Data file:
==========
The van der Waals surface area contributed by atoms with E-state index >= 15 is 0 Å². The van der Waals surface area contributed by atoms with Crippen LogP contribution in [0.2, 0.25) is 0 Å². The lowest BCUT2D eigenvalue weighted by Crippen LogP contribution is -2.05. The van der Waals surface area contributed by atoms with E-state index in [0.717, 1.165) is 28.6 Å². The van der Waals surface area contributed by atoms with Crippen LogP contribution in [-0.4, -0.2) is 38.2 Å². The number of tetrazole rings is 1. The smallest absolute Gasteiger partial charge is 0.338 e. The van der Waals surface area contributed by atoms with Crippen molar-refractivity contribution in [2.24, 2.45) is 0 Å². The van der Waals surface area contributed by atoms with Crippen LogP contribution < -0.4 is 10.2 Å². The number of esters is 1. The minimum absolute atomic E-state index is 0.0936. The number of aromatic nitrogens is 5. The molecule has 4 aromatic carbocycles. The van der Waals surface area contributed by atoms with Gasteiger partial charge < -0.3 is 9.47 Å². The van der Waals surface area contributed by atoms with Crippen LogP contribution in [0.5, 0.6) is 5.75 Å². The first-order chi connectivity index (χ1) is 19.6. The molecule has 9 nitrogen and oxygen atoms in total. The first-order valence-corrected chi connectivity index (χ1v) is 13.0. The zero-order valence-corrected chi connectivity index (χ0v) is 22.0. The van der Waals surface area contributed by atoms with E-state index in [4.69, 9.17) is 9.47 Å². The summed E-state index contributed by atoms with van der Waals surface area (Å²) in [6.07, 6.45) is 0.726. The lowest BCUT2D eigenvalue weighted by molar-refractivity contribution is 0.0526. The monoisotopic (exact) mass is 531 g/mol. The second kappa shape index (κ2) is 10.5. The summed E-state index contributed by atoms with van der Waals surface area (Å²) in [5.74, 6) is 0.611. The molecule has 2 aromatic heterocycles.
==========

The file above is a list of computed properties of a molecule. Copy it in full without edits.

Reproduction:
The van der Waals surface area contributed by atoms with E-state index >= 15 is 0 Å². The van der Waals surface area contributed by atoms with Crippen LogP contribution in [0.2, 0.25) is 0 Å². The lowest BCUT2D eigenvalue weighted by Crippen LogP contribution is -2.05. The van der Waals surface area contributed by atoms with E-state index in [0.717, 1.165) is 28.6 Å². The van der Waals surface area contributed by atoms with Crippen LogP contribution in [-0.4, -0.2) is 38.2 Å². The number of tetrazole rings is 1. The smallest absolute Gasteiger partial charge is 0.338 e. The van der Waals surface area contributed by atoms with Crippen molar-refractivity contribution in [2.24, 2.45) is 0 Å². The van der Waals surface area contributed by atoms with Crippen LogP contribution < -0.4 is 10.2 Å². The number of esters is 1. The minimum absolute atomic E-state index is 0.0936. The number of aromatic nitrogens is 5. The molecule has 4 aromatic carbocycles. The van der Waals surface area contributed by atoms with Gasteiger partial charge < -0.3 is 9.47 Å². The van der Waals surface area contributed by atoms with Crippen LogP contribution in [0.5, 0.6) is 5.75 Å². The first-order chi connectivity index (χ1) is 19.6. The molecule has 9 nitrogen and oxygen atoms in total. The first-order valence-corrected chi connectivity index (χ1v) is 13.0. The zero-order valence-corrected chi connectivity index (χ0v) is 22.0. The van der Waals surface area contributed by atoms with E-state index in [4.69, 9.17) is 9.47 Å². The summed E-state index contributed by atoms with van der Waals surface area (Å²) in [6.07, 6.45) is 0.726. The lowest BCUT2D eigenvalue weighted by molar-refractivity contribution is 0.0526. The monoisotopic (exact) mass is 531 g/mol. The second kappa shape index (κ2) is 10.5. The summed E-state index contributed by atoms with van der Waals surface area (Å²) in [5.74, 6) is 0.611. The molecule has 2 aromatic heterocycles.